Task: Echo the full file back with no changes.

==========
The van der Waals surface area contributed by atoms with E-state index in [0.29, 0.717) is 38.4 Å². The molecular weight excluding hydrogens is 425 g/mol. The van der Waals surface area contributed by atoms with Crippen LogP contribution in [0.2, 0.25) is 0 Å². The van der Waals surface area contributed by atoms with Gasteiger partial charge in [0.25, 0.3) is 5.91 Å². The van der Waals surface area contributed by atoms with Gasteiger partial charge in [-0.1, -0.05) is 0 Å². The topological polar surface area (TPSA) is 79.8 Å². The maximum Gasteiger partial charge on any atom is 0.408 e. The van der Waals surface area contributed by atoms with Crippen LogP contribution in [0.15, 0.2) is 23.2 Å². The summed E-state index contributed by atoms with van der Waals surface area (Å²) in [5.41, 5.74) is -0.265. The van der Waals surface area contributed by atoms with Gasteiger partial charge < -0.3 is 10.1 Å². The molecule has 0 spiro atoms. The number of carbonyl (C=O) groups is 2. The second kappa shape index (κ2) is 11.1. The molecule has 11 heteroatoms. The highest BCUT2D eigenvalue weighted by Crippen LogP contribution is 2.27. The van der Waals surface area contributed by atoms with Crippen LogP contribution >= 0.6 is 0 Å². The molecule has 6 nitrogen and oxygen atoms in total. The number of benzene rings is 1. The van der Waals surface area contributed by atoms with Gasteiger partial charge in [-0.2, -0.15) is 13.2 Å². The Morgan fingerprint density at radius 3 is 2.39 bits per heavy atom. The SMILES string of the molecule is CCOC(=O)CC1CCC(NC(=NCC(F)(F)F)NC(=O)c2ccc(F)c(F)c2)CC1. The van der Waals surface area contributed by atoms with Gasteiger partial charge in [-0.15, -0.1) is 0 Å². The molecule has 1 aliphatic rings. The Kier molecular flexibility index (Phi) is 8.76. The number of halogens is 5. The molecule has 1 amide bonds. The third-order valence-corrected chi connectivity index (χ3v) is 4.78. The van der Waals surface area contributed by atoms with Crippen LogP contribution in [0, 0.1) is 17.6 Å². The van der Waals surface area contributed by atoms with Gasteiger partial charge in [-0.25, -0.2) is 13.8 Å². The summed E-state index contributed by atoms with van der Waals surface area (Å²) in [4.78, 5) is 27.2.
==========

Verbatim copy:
The van der Waals surface area contributed by atoms with E-state index in [0.29, 0.717) is 38.4 Å². The molecular weight excluding hydrogens is 425 g/mol. The van der Waals surface area contributed by atoms with Crippen LogP contribution in [0.2, 0.25) is 0 Å². The van der Waals surface area contributed by atoms with Gasteiger partial charge in [0.25, 0.3) is 5.91 Å². The van der Waals surface area contributed by atoms with Gasteiger partial charge in [-0.1, -0.05) is 0 Å². The topological polar surface area (TPSA) is 79.8 Å². The maximum Gasteiger partial charge on any atom is 0.408 e. The van der Waals surface area contributed by atoms with Crippen LogP contribution in [0.15, 0.2) is 23.2 Å². The summed E-state index contributed by atoms with van der Waals surface area (Å²) in [5.41, 5.74) is -0.265. The van der Waals surface area contributed by atoms with Gasteiger partial charge < -0.3 is 10.1 Å². The molecule has 0 spiro atoms. The number of carbonyl (C=O) groups is 2. The second kappa shape index (κ2) is 11.1. The molecule has 11 heteroatoms. The highest BCUT2D eigenvalue weighted by Crippen LogP contribution is 2.27. The van der Waals surface area contributed by atoms with Crippen LogP contribution >= 0.6 is 0 Å². The molecule has 6 nitrogen and oxygen atoms in total. The number of benzene rings is 1. The van der Waals surface area contributed by atoms with Gasteiger partial charge in [-0.2, -0.15) is 13.2 Å². The Morgan fingerprint density at radius 3 is 2.39 bits per heavy atom. The SMILES string of the molecule is CCOC(=O)CC1CCC(NC(=NCC(F)(F)F)NC(=O)c2ccc(F)c(F)c2)CC1. The van der Waals surface area contributed by atoms with Gasteiger partial charge in [-0.15, -0.1) is 0 Å². The molecule has 1 aliphatic rings. The Kier molecular flexibility index (Phi) is 8.76. The number of halogens is 5. The molecule has 1 amide bonds. The third-order valence-corrected chi connectivity index (χ3v) is 4.78. The van der Waals surface area contributed by atoms with Crippen LogP contribution in [0, 0.1) is 17.6 Å². The van der Waals surface area contributed by atoms with Gasteiger partial charge in [-0.25, -0.2) is 13.8 Å². The summed E-state index contributed by atoms with van der Waals surface area (Å²) in [4.78, 5) is 27.2.